Earlier today, at a ceremonial bill signing in the historic old Senate chamber in Mr. Jefferson’s Capitol (see our Flickr slide show), Governor Bob McDonnell signed two important pieces of legislation intended to enshrine in the Virginia Constitution the right to property as a fundamental right. One bill authorizes the placing of the proposed property rights constitutional amendment on the ballot for voter ratification this November and the other provides definitions of just compensation for lost access and profit in addition to the cost of land government takes through eminent domain. Including private property rights in the constitution as a “fundamental right” carries extraordinary weight in the law and further safeguards the right. That is to say, these rights will reinforce in the constitution who the sovereign is – the people, not the government.
Governor McDonnell said the ceremony was scheduled for the historic room because it was a historic day. In 18th century legal terms, “Pursuit of happiness” was nomenclature for property. Virginia’s own George Mason, who inspired the Bill of Rights, could never have envisioned the abuses perpetrated by governments on citizens under the misreading of the Fifth Amendment. In fact, the Governor called the U.S. Supreme Court’s 2005 Kelo decision, which upheld governments’ ability to seize private property almost at will, one of its worst ever decisions.
Attorney General Ken Cuccinelli, who has led on this issue since his days as a state Senator, outlined the four reforms the constitutional amendment will provide for Virginians if ratified: government will be able to take private property only for a true public use and not for private gain (the Kelo decision allows this unless specifically prohibited by states), nor can it be used for “economic development” or to “increase the tax base” or any other such purpose. It also guarantees the expenses must be borne by the government, not the individual. If it is that important to the public to take someone’s land, the public must pay for it. It also prohibits the government from taking more land than is necessary and that the burden of proof must be on the condemner.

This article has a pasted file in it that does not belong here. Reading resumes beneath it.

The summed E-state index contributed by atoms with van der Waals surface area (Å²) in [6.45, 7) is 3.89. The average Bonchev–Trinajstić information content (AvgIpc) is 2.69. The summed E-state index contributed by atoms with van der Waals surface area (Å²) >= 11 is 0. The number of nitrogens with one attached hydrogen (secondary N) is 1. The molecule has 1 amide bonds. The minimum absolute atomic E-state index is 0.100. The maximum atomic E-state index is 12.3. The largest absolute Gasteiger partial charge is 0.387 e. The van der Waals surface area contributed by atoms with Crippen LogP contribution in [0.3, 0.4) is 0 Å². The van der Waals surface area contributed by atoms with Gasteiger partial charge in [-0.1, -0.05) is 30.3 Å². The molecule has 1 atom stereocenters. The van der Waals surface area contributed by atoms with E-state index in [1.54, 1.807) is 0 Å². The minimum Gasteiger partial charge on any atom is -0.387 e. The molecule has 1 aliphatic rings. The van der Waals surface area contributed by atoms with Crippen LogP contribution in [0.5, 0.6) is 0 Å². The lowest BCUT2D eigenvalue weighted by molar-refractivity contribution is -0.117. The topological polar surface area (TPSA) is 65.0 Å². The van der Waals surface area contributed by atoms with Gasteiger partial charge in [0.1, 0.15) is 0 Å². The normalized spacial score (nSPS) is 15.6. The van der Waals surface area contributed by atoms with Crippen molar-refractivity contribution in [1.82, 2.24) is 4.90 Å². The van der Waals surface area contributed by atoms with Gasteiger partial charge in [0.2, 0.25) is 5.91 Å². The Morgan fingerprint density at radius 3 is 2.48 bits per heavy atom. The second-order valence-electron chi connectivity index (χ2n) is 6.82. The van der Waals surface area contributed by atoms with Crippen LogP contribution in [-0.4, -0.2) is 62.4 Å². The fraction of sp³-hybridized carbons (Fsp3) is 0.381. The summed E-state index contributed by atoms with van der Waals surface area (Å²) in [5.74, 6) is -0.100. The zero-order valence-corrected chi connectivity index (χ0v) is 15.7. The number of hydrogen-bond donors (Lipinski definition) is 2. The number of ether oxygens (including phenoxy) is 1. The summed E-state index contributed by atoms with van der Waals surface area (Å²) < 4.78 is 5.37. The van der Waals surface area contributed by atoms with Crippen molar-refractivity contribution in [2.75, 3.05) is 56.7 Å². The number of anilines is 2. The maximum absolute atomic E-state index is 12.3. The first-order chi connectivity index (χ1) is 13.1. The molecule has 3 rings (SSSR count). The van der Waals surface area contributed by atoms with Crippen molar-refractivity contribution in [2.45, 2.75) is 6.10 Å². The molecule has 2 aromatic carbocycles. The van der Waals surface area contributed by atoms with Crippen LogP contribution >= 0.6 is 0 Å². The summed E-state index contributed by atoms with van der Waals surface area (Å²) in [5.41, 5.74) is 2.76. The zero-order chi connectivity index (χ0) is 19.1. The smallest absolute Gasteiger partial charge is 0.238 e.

But the day was more than about the legalities. It pointed out the pain and heartbreak of Virginians who work hard to obtain a goal – a house, a business, a farm – and to obtain a share of the American dream, only to have it ripped away from them while government profits from their hard labor. That is every bit as fundamentally unjust as the proposed protections are fundamentally right. When government takes away property, it chips away at liberty. It is long overdue for this basic right to be placed in our constitution for permanent protection.
Also at the ceremony today were the patrons of the legislation: Senator Mark Obenshain (R-26, Harrisonburg), Delegate Rob Bell (R-58, Albermarle County) and Delegate Johnny Joannou (D-79, Portsmouth). All deflected credit to the many who have worked on this issue for years, and spoke of the greater good securing these rights will do for society now and for generations to come. In addition to thanking these outstanding patrons, Governor McDonnell, Attorney General Cuccinelli, thanks also goes to Lt. Governor Bill Bolling for his key tie-breaking vote this past year session when opponents thought they had killed the process through procedure to escape going on the record with a recorded vote.
The leaders in attendance graciously thanked the coalition that worked so hard and in tandem the last several years, including The Farm Bureau of Virginia, the Virginia Chapter of the National Federation of Independent Business, the Virginia Forestry Council, the Virginia Agribusiness Council, the Virginia Chapter of Americans for Prosperity, the Virginia Property Rights Coalition and The Family Foundation. We add our heartfelt thanks to all the hard work and dedication to our outstanding coalition partners.
Now, there is one more step: To ratify the constitutional amendment at the polls in November. The Family Foundation will work with the organizations above to ensure that Virginians are ready to Vote Yes! On Amendment One this November. Please start passing the word now about the importance of this vote by forwarding this e-mail and making reference to it on your social media sites, while we will update you throughout the campaign.